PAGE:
He was returning from the airport on the train rather than driving as he usually did, and was very taken by it, even although he was tired. He was an excellent guide to what we were seeing, and so I pulled out my speed and altitude app, and the transitdocs site to help him orient himself. The transitdocs site also let him know how timekeeping was going, so he was able to call his partner and update her as to his likely arrival time.


We rode through tunnels, around tight curves, and well above the Highway 80 alignment for much of the ride.


He asked about the sleepers, so I described them and their various categories, and explained their layouts. He thought it would be a good family experience to go on an overnight train, and I think I bigged it up enough for him to convince him that itd be an excellent thing to do.


As we dropped into Truckee, we made our farewells, and he gave me his business card to keep in touch.


I then got into converstation with the occupants of the other side of the six. It was a couple, Ken and Carol. They were from Harrisburg, not far from where Id started my journey in Philadelphia.


They were making a long-desired trip now Ken had retired from his job. They started it by train from Harrisburg eventually to the Empire Builder west, then the south-bound Coastal Starlight, and now east on the California Zephyr.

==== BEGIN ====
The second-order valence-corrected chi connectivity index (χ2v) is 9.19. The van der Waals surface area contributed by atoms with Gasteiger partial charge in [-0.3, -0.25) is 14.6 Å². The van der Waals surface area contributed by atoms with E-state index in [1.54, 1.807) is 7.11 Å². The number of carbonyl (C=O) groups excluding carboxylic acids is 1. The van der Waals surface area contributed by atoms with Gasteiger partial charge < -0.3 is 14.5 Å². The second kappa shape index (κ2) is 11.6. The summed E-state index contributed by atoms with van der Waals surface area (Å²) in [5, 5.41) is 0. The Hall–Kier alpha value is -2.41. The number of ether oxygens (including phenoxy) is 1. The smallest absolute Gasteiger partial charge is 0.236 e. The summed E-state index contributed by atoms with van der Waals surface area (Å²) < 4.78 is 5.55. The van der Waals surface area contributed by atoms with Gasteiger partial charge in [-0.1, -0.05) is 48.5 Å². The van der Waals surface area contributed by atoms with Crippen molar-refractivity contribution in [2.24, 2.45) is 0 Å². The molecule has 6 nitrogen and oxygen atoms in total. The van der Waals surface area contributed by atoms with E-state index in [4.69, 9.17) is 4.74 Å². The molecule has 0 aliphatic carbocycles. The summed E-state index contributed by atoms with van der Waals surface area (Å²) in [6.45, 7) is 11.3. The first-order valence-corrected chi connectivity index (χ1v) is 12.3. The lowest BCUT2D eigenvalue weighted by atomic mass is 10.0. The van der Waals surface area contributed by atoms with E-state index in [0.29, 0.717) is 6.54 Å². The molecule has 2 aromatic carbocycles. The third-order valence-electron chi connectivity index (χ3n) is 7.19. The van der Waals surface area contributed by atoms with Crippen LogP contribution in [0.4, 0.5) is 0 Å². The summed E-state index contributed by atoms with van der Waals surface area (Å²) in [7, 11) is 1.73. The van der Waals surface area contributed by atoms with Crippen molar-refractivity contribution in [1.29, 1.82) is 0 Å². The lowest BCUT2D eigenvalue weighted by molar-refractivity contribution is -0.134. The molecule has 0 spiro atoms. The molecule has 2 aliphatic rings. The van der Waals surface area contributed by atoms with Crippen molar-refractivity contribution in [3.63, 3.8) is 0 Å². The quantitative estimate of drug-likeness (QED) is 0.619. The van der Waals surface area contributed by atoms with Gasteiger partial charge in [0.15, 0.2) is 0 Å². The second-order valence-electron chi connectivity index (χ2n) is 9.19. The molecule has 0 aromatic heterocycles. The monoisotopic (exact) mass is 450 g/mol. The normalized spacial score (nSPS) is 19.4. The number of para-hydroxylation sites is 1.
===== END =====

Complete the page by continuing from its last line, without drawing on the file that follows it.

He and Carol were entranced by what they were seeing, and proud they lived in a country with such landscape. So they should be, and long should it remain so.


We were soon in Reno, and then - in the blink of an eye - we were in the desert.


What had been mountains covered in tall conifers, with deep valleys, and patches of remaining snow, was now sand, dotted with short bunches of grass and bubbles of scrub. Not much looked higher than waist level, mostly it was knee height or lower. The farther east I went, the shorter it got.


A few kilometres back, it was country which - back in the day - would have taken days on foot to make progress of a few kilometres. You would have little idea which would be the best path because of the denseness of the forest, and steepness of the terrain. Now you could have travelled at trotting pace astride a horse with the whole landscape laid out before you, and navigation easy as a result.


And if I had to be a railway labourer in the 1860s, I think Id rather be assigned here than farther west.


Highway 80 was out my left-side window, and Fed Ex now did its best to make me feel at home, with several three-trailer trucks heading in the other direction, bringing to mind the road-trains which ply the desert runs across to Perth and up to Darwin in Oz.